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What we can learn from people who hardly need any sleep

  • Michael Tabb
By Michael Tabb

Video journalist

Published Last updated This article is more than 2 years old.

This story is part of an ongoing series on Exceptional Humans and the scientists studying them to help us all benefit from their superhuman abilities.

Jane Evans, a retired chemistry teacher who lives a few miles from Scranton, Pennsylvania, is from a family of short sleepers. She typically sleeps about five hours a night, after which she feels well-rested and ready to start her day.

Evans has always been a short-sleeper, just like her father, her siblings, and some of her extended family.

For the past few years, researchers at the University of California in San Francisco have been studying the family to understand why some people seem to thrive on so little sleep. They’re looking at families with many people who possess this trait, to track the genetic mutations that make their rest more efficient. The goal is to identify the chemical changes these mutations cause, so they can mimic the changes in ordinary people, helping us all sleep better and more efficiently.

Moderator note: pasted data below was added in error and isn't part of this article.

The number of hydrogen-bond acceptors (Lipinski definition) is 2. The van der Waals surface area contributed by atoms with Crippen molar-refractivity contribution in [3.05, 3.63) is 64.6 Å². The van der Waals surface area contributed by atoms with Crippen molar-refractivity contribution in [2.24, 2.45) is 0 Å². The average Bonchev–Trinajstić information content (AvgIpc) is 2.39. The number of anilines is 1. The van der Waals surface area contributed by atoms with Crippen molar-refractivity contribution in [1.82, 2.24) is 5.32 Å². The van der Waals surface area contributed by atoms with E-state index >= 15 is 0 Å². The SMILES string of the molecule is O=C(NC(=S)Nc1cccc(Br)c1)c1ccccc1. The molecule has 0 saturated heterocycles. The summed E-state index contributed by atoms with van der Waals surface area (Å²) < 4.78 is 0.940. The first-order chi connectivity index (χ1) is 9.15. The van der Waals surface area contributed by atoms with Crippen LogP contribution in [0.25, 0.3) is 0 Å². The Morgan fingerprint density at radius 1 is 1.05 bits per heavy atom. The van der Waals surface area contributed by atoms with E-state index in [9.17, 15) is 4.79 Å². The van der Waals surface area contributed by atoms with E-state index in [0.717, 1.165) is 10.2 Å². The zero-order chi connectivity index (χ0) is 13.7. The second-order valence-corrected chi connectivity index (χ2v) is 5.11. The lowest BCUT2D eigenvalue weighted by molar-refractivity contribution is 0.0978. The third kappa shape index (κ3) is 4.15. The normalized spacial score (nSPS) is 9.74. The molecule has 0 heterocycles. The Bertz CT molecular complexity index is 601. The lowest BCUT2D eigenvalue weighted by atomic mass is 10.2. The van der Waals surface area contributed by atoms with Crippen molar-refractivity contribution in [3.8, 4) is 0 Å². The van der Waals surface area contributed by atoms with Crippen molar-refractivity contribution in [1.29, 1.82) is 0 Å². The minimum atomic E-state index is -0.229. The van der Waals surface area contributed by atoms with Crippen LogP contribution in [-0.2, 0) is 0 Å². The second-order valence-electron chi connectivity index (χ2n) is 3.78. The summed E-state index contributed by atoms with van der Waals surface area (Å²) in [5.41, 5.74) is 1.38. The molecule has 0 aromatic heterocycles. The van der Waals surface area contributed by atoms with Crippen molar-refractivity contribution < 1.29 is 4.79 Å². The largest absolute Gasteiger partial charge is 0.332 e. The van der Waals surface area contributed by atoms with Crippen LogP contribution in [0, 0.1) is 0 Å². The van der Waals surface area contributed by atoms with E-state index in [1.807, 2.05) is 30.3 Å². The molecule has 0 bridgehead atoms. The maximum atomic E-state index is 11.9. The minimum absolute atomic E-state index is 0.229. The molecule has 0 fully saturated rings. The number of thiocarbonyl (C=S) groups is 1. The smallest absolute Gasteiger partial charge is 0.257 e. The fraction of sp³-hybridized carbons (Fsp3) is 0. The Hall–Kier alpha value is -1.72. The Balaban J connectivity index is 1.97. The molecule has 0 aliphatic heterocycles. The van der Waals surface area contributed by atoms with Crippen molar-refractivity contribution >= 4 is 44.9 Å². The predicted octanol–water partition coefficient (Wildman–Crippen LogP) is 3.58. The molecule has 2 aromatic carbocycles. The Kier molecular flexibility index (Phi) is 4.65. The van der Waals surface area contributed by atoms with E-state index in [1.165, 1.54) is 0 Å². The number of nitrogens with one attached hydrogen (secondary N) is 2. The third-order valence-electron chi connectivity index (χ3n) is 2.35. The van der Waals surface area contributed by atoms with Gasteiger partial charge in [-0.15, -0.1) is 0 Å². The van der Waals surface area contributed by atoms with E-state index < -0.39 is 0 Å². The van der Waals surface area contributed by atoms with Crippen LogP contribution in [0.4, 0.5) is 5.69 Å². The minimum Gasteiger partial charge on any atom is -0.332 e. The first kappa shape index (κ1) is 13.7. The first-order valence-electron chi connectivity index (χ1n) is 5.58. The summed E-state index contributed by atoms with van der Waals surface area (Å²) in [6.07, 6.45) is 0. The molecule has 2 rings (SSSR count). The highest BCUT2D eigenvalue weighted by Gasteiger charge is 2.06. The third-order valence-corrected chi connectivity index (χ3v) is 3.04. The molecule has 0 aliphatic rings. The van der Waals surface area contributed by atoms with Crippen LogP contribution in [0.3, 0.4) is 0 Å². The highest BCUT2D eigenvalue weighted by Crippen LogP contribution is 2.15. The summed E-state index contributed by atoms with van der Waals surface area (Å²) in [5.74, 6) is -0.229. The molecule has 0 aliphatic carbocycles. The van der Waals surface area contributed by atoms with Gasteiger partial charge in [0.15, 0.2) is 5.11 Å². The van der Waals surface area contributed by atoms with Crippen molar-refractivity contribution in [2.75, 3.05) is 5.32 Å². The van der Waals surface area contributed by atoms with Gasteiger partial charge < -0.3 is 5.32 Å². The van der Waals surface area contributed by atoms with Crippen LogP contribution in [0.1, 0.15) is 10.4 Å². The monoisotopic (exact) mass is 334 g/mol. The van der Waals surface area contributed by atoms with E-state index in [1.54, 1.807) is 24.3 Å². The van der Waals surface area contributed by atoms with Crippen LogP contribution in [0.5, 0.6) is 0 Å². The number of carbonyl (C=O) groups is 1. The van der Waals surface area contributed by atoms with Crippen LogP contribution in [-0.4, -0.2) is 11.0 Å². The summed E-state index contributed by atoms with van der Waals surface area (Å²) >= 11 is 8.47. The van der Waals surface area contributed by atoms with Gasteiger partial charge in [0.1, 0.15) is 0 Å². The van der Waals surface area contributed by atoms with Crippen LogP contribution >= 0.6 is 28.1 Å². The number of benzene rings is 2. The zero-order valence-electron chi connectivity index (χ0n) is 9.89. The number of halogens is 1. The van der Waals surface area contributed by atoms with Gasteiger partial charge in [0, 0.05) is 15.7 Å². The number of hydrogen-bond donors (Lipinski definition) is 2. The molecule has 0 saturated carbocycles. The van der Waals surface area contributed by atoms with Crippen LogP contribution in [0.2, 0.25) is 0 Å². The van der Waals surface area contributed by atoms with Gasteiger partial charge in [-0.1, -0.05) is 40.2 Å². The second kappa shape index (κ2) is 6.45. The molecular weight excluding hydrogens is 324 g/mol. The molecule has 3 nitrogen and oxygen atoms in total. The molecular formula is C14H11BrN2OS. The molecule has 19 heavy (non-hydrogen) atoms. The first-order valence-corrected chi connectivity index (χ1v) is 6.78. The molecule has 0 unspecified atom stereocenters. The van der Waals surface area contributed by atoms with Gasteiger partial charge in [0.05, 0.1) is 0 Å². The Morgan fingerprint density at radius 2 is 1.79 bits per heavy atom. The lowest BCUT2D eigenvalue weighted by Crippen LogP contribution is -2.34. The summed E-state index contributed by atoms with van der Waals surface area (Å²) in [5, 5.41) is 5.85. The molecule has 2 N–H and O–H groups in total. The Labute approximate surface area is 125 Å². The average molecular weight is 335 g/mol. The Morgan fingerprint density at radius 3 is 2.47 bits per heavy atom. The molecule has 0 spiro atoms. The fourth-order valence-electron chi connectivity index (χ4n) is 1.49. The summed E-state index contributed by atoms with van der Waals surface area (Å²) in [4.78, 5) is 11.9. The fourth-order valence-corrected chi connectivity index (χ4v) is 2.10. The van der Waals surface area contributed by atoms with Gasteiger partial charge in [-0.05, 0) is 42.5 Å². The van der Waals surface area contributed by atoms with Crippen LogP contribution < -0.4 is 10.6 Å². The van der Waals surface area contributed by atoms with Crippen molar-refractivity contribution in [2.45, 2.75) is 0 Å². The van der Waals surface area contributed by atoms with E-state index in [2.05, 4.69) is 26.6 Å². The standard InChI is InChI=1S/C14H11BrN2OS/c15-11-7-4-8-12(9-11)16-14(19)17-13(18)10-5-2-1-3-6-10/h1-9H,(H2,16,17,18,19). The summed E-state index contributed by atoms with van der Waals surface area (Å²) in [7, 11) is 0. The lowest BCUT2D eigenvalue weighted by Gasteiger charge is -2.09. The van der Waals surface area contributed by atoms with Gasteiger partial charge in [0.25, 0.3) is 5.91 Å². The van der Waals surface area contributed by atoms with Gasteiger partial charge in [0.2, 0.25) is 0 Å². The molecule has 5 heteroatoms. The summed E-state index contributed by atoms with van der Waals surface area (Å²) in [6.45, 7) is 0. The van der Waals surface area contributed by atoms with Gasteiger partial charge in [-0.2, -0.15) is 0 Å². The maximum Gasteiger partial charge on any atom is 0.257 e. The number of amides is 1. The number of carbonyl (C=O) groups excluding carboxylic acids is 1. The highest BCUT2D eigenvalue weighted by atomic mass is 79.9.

Researchers have already found some genetic underpinnings. But in the process, they’re finding reasons to doubt some of our most basic ideas about sleep,  in particular, the idea that we all need 7-9 hours to stay healthy.

In episode one of our video series Exceptional Humans, we crisscross the US, spending a day with Evans in Pennsylvania, and then following her to San Francisco, where she and her sister visited a lab so researchers could monitor their brains as they slept. We get an inside view into cutting-edge research that’s challenging established wisdom on how much rest we all need, and see what it means for the future of a good night’s sleep.

📬 Kick off each morning with coffee and the Daily Brief (BYO coffee).

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